I am leading a series of Poetry Workshops on another website and thought some poetry fans here might enjoy a refresher course in the fundamentals of writing poetry. The fist workshop is a general overview of some Poetic Devices.
Workshop: Poetic Devices
Poetry, even blank verse, must use some form of poetic device to be considered a poem. I thought I would begin by posting a list of common poetic devices. Some of you have expressed the desire to learn more about writing poetry, so if you guys want to, we can go through these (and other) poetic devices during the next few weeks and discuss how to use them in our poetry.
Alliteration – The repetition of initial consonant sounds.
Assonance – The repetition of vowel sounds.
Consonance – The repetition of identical consonant sounds in nearby words, usually with different vowel sounds.
Imagery – Words or phrases that appeal to any sense or any combination of senses.
Metaphor – A comparison between two objects with the intent of giving clearer meaning to one of them.
Simile – A comparison between two objects using a specific word or comparison such as “like”, “as”, or “than.”
Meter – The recurrence of a pattern of stressed and unstressed syllables.
Onomatopoeia – The use of words which imitate sound.
Personification – A figure of speech which endows animals, ideas, or inanimate objects with human traits or abilities.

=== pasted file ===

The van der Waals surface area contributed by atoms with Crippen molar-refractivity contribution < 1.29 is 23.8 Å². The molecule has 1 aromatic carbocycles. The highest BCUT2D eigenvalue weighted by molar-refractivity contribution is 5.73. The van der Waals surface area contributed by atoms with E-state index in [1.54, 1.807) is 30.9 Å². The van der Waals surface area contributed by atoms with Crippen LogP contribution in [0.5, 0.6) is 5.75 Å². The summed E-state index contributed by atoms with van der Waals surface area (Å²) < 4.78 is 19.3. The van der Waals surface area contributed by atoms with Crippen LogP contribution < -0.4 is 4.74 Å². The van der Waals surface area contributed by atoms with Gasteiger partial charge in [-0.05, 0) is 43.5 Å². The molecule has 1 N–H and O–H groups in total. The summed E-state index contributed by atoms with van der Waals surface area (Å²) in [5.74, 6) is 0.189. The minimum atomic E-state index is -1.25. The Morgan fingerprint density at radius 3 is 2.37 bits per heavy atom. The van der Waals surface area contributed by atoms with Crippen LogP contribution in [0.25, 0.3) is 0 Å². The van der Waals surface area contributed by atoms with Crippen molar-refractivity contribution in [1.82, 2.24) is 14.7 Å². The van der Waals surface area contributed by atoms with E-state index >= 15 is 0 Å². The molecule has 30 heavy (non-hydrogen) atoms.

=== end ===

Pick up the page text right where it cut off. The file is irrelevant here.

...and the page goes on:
Point-of-view – The speaker, or “teller”, of the story or poem.
• 1st person limited: the speaker is a character in the story or poem and tells it from his/her perspective (uses “I”)
• 1st person omniscient: the speaker is a character and is able to “know” and describe what all the other characters are thinking.
• 3rd person limited: the speaker is not part of the story, but tells about the other characters but limits information about what one character sees and feels.
• 3rd person omniscient: the speaker is not part of the story, but is able to “know” and describe what all characters are thinking.
Repetition – the repeating of words, phrases, lines, or stanzas.
Rhyme- The similarity of ending sounds existing between two words.
Rhyme Scheme- The sequence in which the rhyme occurs.
Stanza – a grouping of two or more lines of a poem in terms of length, metrical form, or rhyme scheme.
Refrain – A phrase, verse, or group of verses repeated at intervals throughout a song or poem, especially at the end of each stanza.
Poetry by Kathryn E. Darden – Poems, Tips, Poetry Workshops and More…